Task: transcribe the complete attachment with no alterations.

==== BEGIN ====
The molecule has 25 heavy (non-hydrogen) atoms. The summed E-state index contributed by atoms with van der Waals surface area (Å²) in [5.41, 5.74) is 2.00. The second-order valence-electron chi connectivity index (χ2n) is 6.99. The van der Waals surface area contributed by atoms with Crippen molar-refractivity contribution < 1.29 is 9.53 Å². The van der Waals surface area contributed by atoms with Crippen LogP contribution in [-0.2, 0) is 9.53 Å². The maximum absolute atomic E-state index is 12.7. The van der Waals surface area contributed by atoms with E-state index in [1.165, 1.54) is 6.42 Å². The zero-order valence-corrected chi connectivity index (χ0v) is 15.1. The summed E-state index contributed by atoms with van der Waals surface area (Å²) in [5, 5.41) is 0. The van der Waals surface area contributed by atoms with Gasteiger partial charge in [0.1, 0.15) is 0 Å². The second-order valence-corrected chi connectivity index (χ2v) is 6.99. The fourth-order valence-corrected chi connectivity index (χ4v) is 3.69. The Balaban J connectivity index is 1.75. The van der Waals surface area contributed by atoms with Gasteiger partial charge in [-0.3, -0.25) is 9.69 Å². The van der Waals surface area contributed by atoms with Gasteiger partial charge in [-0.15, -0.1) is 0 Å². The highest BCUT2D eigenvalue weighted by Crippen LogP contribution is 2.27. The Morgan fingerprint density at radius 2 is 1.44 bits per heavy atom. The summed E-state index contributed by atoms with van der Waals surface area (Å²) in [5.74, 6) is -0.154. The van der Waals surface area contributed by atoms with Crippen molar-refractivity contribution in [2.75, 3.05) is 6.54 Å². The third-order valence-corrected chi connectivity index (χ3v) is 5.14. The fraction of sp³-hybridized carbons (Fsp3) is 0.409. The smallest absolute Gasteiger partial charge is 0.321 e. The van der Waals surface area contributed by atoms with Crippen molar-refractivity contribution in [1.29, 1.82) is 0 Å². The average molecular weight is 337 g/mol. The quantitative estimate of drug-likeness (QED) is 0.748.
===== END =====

The molecule has 25 heavy (non-hydrogen) atoms. The summed E-state index contributed by atoms with van der Waals surface area (Å²) in [5.41, 5.74) is 2.00. The second-order valence-electron chi connectivity index (χ2n) is 6.99. The van der Waals surface area contributed by atoms with Crippen molar-refractivity contribution < 1.29 is 9.53 Å². The van der Waals surface area contributed by atoms with Crippen LogP contribution in [-0.2, 0) is 9.53 Å². The maximum absolute atomic E-state index is 12.7. The van der Waals surface area contributed by atoms with E-state index in [1.165, 1.54) is 6.42 Å². The zero-order valence-corrected chi connectivity index (χ0v) is 15.1. The summed E-state index contributed by atoms with van der Waals surface area (Å²) in [5, 5.41) is 0. The van der Waals surface area contributed by atoms with Gasteiger partial charge in [0.1, 0.15) is 0 Å². The second-order valence-corrected chi connectivity index (χ2v) is 6.99. The fourth-order valence-corrected chi connectivity index (χ4v) is 3.69. The Balaban J connectivity index is 1.75. The van der Waals surface area contributed by atoms with Gasteiger partial charge in [-0.3, -0.25) is 9.69 Å². The van der Waals surface area contributed by atoms with Gasteiger partial charge in [-0.15, -0.1) is 0 Å². The highest BCUT2D eigenvalue weighted by Crippen LogP contribution is 2.27. The Morgan fingerprint density at radius 2 is 1.44 bits per heavy atom. The summed E-state index contributed by atoms with van der Waals surface area (Å²) in [5.74, 6) is -0.154. The van der Waals surface area contributed by atoms with Crippen molar-refractivity contribution in [2.75, 3.05) is 6.54 Å². The third-order valence-corrected chi connectivity index (χ3v) is 5.14. The fraction of sp³-hybridized carbons (Fsp3) is 0.409. The smallest absolute Gasteiger partial charge is 0.321 e. The van der Waals surface area contributed by atoms with Crippen molar-refractivity contribution in [1.29, 1.82) is 0 Å². The average molecular weight is 337 g/mol. The quantitative estimate of drug-likeness (QED) is 0.748.